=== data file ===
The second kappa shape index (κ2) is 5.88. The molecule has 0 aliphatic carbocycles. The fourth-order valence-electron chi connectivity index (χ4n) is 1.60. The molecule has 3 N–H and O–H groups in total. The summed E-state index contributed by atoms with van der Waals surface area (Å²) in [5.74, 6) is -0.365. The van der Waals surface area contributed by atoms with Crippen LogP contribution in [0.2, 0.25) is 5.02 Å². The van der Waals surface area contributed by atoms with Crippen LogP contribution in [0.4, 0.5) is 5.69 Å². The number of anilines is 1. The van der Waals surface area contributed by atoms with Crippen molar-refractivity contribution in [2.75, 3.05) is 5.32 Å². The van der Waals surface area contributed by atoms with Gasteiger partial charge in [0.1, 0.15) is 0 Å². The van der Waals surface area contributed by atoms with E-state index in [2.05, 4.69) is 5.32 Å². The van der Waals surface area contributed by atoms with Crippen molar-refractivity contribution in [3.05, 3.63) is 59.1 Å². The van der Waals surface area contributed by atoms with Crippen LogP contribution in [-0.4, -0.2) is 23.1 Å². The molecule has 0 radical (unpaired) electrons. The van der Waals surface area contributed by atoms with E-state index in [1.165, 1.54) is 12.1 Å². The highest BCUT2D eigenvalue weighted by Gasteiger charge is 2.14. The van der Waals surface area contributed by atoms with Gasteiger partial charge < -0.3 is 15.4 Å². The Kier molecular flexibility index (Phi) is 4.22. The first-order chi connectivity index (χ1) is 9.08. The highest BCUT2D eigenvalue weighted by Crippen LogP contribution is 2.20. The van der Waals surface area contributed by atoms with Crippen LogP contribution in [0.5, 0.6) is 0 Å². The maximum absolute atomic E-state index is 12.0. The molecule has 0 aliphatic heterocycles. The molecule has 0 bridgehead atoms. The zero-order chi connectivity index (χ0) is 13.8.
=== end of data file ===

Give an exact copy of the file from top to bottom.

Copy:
The second kappa shape index (κ2) is 5.88. The molecule has 0 aliphatic carbocycles. The fourth-order valence-electron chi connectivity index (χ4n) is 1.60. The molecule has 3 N–H and O–H groups in total. The summed E-state index contributed by atoms with van der Waals surface area (Å²) in [5.74, 6) is -0.365. The van der Waals surface area contributed by atoms with Crippen LogP contribution in [0.2, 0.25) is 5.02 Å². The van der Waals surface area contributed by atoms with Crippen LogP contribution in [0.4, 0.5) is 5.69 Å². The number of anilines is 1. The van der Waals surface area contributed by atoms with Crippen molar-refractivity contribution in [2.75, 3.05) is 5.32 Å². The van der Waals surface area contributed by atoms with Gasteiger partial charge in [0.1, 0.15) is 0 Å². The van der Waals surface area contributed by atoms with E-state index in [2.05, 4.69) is 5.32 Å². The van der Waals surface area contributed by atoms with Crippen molar-refractivity contribution in [3.05, 3.63) is 59.1 Å². The van der Waals surface area contributed by atoms with Crippen LogP contribution in [-0.4, -0.2) is 23.1 Å². The molecule has 0 radical (unpaired) electrons. The van der Waals surface area contributed by atoms with E-state index in [1.165, 1.54) is 12.1 Å². The highest BCUT2D eigenvalue weighted by Gasteiger charge is 2.14. The van der Waals surface area contributed by atoms with Gasteiger partial charge < -0.3 is 15.4 Å². The Kier molecular flexibility index (Phi) is 4.22. The first-order chi connectivity index (χ1) is 9.08. The highest BCUT2D eigenvalue weighted by Crippen LogP contribution is 2.20. The van der Waals surface area contributed by atoms with Crippen LogP contribution in [0.5, 0.6) is 0 Å². The maximum absolute atomic E-state index is 12.0. The molecule has 0 aliphatic heterocycles. The molecule has 0 bridgehead atoms. The zero-order chi connectivity index (χ0) is 13.8.